Tractates on the Gospel of John - Vol. 2

By Saint Augustine Bishop of Hippo; John W. Rettig | Go to book overview

TRACTATE 24

On John 6.1-14

HE MIRACLES which our Lord, Jesus Christ, performed are indeed divine works; and from things that can be seen they prompt the human mind to an understanding of God. For because he is not such a substance as can be seen with the eyes, and [because] his miracles, by which he governs the whole world and administers all creation, have lost their impressiveness by constant repetition, so that almost no one deigns to notice the wondrous and stupendous works of God in any grain of seed, in accordance with his very own mercy he has reserved for himself certain works which he might do at an opportune time outside the usual course and order of nature, so that, by seeing [works], not greater but irregular, they might be amazed for whom the daily ones had become unimpressive.1

(2) For the governance of the whole world is a greater miracle than the satisfying of five thousand men from five loaves.2 Yet, at the former [miracles] no one is amazed; at the latter one, men are amazed, not because it is greater but because it is rare. For who even now feeds the whole world except he who creates crops from a few grain seeds? Therefore, he did as God does. For, by the same means by which he multiplies crops from a few grains, he multiplied in his hands the five loaves. The power was in fact in Christ's hands;3 but those five loaves were like seeds, not entrusted to the earth, to be sure, but multiplied by him who made the earth.

____________________
1
Cf. Tractates 8.1, 9.1, 17.1, and 49.1.
2
This miracle of the five loaves and two fishes, the subject of this Tractate, is related in all four Gospels: here in Jn 6.1-14 and also in Mt 14.1521; Mk 6.35-44; Lk 9.12-17.
3
Cf. Tractate 9.5.

-231-

Notes for this page

Add a new note
If you are trying to select text to create highlights or citations, remember that you must now click or tap on the first word, and then click or tap on the last word.
One moment ...
Default project is now your active project.
Project items

Items saved from this book

This book has been saved
Highlights (0)
Some of your highlights are legacy items.

Highlights saved before July 30, 2012 will not be displayed on their respective source pages.

You can easily re-create the highlights by opening the book page or article, selecting the text, and clicking “Highlight.”

Citations (0)
Some of your citations are legacy items.

Any citation created before July 30, 2012 will labeled as a “Cited page.” New citations will be saved as cited passages, pages or articles.

We also added the ability to view new citations from your projects or the book or article where you created them.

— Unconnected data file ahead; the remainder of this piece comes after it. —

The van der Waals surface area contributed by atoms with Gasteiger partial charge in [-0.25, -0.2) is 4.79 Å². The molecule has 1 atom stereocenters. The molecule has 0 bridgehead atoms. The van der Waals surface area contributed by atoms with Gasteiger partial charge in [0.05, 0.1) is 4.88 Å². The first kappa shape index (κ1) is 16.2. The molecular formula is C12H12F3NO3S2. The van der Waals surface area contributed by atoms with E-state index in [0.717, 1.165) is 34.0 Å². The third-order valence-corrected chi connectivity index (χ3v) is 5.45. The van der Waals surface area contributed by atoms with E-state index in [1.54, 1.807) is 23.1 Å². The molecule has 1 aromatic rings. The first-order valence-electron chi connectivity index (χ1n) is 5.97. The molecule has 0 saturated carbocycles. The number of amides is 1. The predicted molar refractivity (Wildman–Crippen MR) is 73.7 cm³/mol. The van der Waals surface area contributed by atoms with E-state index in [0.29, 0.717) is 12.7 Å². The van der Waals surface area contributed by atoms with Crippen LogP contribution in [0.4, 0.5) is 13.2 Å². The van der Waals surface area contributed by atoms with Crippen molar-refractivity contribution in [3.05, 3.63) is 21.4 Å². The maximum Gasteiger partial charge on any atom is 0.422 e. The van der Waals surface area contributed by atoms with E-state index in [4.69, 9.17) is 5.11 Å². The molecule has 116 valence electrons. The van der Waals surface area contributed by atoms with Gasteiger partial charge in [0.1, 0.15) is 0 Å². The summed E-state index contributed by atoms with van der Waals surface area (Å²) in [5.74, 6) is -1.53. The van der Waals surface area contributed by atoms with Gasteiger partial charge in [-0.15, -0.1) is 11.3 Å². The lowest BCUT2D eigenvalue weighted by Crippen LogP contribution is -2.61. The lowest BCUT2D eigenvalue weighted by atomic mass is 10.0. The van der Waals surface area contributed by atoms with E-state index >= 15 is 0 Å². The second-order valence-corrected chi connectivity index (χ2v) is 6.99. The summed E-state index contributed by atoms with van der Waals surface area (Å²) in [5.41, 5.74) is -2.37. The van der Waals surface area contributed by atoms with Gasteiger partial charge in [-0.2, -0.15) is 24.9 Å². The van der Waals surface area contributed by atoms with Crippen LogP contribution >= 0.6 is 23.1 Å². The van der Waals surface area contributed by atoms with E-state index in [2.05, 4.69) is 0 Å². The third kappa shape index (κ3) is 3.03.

Notes (0)
Bookmarks (0)

You have no saved items from this book

Project items include:
  • Saved book/article
  • Highlights
  • Quotes/citations
  • Notes
  • Bookmarks
Notes
Cite this page

Cited page

Style
Citations are available only to our active members.
Buy instant access to cite pages or passages in MLA, APA and Chicago citation styles.

(Einhorn, 1992, p. 25)

(Einhorn 25)

1. Lois J. Einhorn, Abraham Lincoln, the Orator: Penetrating the Lincoln Legend (Westport, CT: Greenwood Press, 1992), 25, http://www.questia.com/read/27419298.

Cited page

Bookmark this page
Tractates on the Gospel of John - Vol. 2
Table of contents

Table of contents

  • Title Page iii
  • Contents v
  • Abbreviations vii
  • Bibliography ix
  • Introduction 1
  • Tractate 11 9
  • Tractate 12 28
  • Tractate 13 44
  • Tractate 14 63
  • Tractate 15 78
  • Tractate 16 100
  • Tractate 17 108
  • Tractate 18 124
  • Tractate 19 139
  • Tractate 20 163
  • Tractate 21 178
  • Tractate 22 197
  • Tractate 23 212
  • Tractate 24 231
  • Tractate 25 239
  • Tractate 26 259
  • Tractate 27 277
  • Indices 289
  • Index of Holy Scripture 301
Settings

Settings

Typeface
Text size Smaller Larger Reset View mode
Search within

Search within this book

Look up

Look up a word

  • Dictionary
  • Thesaurus
Please submit a word or phrase above.
Print this page

Print this page

Why can't I print more than one page at a time?

Help
Full screen
/ 306

matching results for page

    Questia reader help

    How to highlight and cite specific passages

    1. Click or tap the first word you want to select.
    2. Click or tap the last word you want to select, and you’ll see everything in between get selected.
    3. You’ll then get a menu of options like creating a highlight or a citation from that passage of text.

    OK, got it!

    Cited passage

    Style
    Citations are available only to our active members.
    Buy instant access to cite pages or passages in MLA, APA and Chicago citation styles.

    "Portraying himself as an honest, ordinary person helped Lincoln identify with his audiences." (Einhorn, 1992, p. 25).

    "Portraying himself as an honest, ordinary person helped Lincoln identify with his audiences." (Einhorn 25)

    "Portraying himself as an honest, ordinary person helped Lincoln identify with his audiences."1

    1. Lois J. Einhorn, Abraham Lincoln, the Orator: Penetrating the Lincoln Legend (Westport, CT: Greenwood Press, 1992), 25, http://www.questia.com/read/27419298.

    Cited passage

    Thanks for trying Questia!

    Please continue trying out our research tools, but please note, full functionality is available only to our active members.

    Your work will be lost once you leave this Web page.

    Buy instant access to save your work.

    Already a member? Log in now.

    Oops!

    An unknown error has occurred. Please click the button below to reload the page. If the problem persists, please try again in a little while.